The clingfilm  wonīt adhere voluntarily to the surface- a layer of glue helps it along.

footnote;  1 year later:

Meanwhile I renounce the clingfilm and just tape all surfaces that will later be covered with composite. Should have done it here also...

Firstly tape sticks much better to the model than glued clingfilm and second a taped surface makes a much smoother underside of the composite than building composite onto clingfilm.

Below: helmet number 2 (a lighter variant for hot weather; this form tapers off at the back and the helmet gets more air- permeable cloth at the sides.

On the left pic below see the helmetīs upper side made of air- drying clay (erroneously bought in two colours) on the right the taped form onto which the composite will be built directly.


Below: start of the construction: the first patch of the bottom layer.
upper row of pics: glue, position patch, glue patch.
bottom row of pics: more glue, next patch, glue.

Repeat until the form is completely covered with glued cloth patches. Let it dry, then build up the next layer. Then repeat.


Ok, so far the parenthesis, back to the original helmet:

Second step: layers of cloth/ glue.
Letīs go: the first patch of cloth.


Above left: the the domed “beak” cannot be covered with a single patch. So in order to get a wrinkle- free surface I glue on overlapping smaller patches. Every overlap adds one layer to the workpiece, so they have to be distributed wisely to ensure a smooth surface. Alternately overlap zones can be used to deliberately strengthen areas of the workpiece: medieval armourers seemingly produced plates that were thicker in the middle and thinner on the outsides- this can be easily achieved with patches of cloth to produce a composite workpiece of various thicknesses in different areas.

The working rythm is: glue, cloth, glue. Donīt use as much glue as possible but as little. This reduces the incurrence of glue “tears” on vertical surfaces.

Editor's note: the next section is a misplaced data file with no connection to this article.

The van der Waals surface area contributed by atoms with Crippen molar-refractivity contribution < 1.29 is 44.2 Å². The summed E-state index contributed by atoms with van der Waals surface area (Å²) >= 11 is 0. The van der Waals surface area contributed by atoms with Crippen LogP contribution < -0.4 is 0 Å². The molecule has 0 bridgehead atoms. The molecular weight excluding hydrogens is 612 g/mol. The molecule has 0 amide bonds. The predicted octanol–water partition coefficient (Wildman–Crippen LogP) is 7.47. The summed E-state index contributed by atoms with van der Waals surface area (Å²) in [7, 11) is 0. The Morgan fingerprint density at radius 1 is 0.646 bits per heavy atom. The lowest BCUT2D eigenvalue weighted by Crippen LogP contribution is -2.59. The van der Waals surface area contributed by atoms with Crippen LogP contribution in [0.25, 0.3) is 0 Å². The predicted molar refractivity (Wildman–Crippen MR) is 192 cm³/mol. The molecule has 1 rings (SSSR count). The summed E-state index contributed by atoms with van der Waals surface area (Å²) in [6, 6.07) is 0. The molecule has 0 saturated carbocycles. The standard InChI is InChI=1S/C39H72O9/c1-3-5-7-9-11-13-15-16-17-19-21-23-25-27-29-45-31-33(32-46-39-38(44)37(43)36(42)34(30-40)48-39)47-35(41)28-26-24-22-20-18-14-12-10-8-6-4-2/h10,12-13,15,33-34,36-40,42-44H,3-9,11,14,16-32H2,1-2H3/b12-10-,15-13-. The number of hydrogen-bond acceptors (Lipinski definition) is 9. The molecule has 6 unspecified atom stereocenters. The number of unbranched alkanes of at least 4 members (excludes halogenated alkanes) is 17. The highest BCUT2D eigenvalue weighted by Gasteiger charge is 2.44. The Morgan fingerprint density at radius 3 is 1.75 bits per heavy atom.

I found it practical to portion glue in a painterīs plastic mug and apply it with a brush.

Above right: from the beak on outward, glue, cloth-patch, glue, next patch.

P_LinothoraxHelm(21) P_LinothoraxHelm(22)

Above left: donīt worry, I wonīt show you each separate patch but only the beginning of the first layer. The cloth doesnīt adhere well to the surface (which is ok because when dry Iīll have to peel it off from it again) and one dislocates patches when brushing wrong: above left for example the patch lying onto the already glued ones of the beak should first be brushed into the direction of the already glued patches, then into the uncovered areas. Do it like that and the patch stays under control.
One quickly learns how to do it and much glue is needed.

Why do I cover the patches with clue instead of just pressing them one onto one another and leave the surface “cloth”? ( Iīll do this deliberately later on the helmetīs underside). But then the overlaps tend to get not enough glue or the cloth is soaked through- which is what we want by the way- so better glue the patches from the upper side too.

Above right: the first layer is finished.Wrap the brush in clingfilm to keep it fresh for the next round.
Two layers of cloth per day are possible: one in the morning before you leave, one in the evening when you return from job. Thus theoretically 10 layers in 5 days can be done- from then on the composite will develop real protective qualities.

P_LinothoraxHelm(23) P_LinothoraxHelm(24)

Above left: the first layer is dry. The transparently drying glue lets the material appear black. My choice of the clothīs colour is no coincidence:  I want an “all black” workpiece so that when later colour rubs off the black will appear. Thatīs why I would advise against using up the old rose/ flowerpatterned cloth from the last patchwork project.
Above right: start layer two.


Above left: and so on. The more layers, the more stable the workpiece gets. and the bigger the patches, the better the surface, but the more considerate the overlaps have to be placed. Here they are along the sideīs “ridges”.
Above right: the final patches are as big as possible and the overlaps are where theyīll be the least noticeable. The picture shows a cut- to- size patch before it is glued on..